According to the latest “Energy Infrastructure Update” report from the Federal Energy Regulatory Commission‘s Office of Energy Projects, solar, biomass, and wind “units” provided 694 MW of new power generating capacity last month or 99.3 percent of all new generation placed in-service (the balance of 5 MW was provided by oil.)
Twelve new solar units accounted for 504 MW or 72.1 percent of all new electrical generating capacity in October 2013 followed by four biomass units (124 MW — 17.7 percent) and two wind power units (66 MW — 9.4 percent).
For the first ten months of 2013, renewable energy sources (i.e., biomass, geothermal, hydropower, solar, wind) have accounted for nearly a third (32.8 percent) of all new electrical generating capacity.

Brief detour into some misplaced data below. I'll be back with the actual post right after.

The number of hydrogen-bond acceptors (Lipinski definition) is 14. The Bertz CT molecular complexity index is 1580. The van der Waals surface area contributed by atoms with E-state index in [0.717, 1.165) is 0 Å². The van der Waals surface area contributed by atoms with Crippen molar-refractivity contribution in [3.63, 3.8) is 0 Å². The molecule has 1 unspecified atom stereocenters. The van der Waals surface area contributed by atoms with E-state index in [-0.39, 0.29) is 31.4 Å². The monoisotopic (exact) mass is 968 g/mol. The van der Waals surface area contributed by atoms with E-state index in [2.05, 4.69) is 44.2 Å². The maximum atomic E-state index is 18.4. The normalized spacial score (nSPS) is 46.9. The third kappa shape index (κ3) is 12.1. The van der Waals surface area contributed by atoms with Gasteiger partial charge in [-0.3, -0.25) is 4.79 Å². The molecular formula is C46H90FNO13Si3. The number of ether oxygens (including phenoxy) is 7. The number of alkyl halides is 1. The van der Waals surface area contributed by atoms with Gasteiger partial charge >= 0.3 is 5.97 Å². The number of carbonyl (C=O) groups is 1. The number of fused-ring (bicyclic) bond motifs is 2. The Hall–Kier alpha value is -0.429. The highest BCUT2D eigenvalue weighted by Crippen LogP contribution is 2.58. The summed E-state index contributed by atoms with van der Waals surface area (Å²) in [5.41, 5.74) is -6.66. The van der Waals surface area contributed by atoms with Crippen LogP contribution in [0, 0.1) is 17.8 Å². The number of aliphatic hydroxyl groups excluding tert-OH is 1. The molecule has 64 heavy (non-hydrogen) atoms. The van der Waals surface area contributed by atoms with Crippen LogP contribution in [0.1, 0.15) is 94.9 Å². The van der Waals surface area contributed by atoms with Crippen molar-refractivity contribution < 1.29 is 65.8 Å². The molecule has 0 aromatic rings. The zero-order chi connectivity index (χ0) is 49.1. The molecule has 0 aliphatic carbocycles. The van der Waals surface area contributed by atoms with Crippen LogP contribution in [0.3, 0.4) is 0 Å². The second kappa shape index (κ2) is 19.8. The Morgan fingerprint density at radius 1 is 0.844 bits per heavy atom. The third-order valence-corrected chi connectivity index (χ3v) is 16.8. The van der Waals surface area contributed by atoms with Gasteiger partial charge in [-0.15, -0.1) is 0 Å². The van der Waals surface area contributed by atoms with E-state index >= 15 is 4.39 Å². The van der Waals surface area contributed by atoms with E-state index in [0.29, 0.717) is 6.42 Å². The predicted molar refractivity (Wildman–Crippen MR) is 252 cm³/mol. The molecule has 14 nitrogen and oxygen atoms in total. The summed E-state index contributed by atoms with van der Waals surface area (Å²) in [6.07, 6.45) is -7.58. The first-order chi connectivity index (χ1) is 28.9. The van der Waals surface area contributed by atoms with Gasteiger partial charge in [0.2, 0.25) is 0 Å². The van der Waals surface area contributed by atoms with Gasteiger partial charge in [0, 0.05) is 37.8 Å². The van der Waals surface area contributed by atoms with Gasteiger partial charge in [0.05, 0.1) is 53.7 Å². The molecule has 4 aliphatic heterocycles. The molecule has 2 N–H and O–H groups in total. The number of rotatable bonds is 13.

That is more than that provided thus far this year by coal (1,543 MW — 12.5 percent), oil (36 MW — 0.3 percent), and nuclear power (0 MW — 0.0 percent) combined. Solar alone comprises 20.5 percent of new generating capacity (2,528 MW) thus far this year — more than doubling its 2012 total (1,257 MW). However, natural gas has dominated 2013 thus far with 6,625 MW of new capacity (53.7 percent).
For the first ten months of 2013, compared to the same period in 2012, new capacity from all sources has declined by 27.5 percent (from 17,008 MW to 12,327 MW).
Renewable sources now account for nearly 16 percent of total installed U.S. operating generating capacity: water — 8.30 percent, wind — 5.21 percent, biomass — 1.32 percent, solar — 0.59 percent, and geothermal steam — 0.33 percent. This is more than nuclear (9.22 percent) and oil (4.06 percent) combined.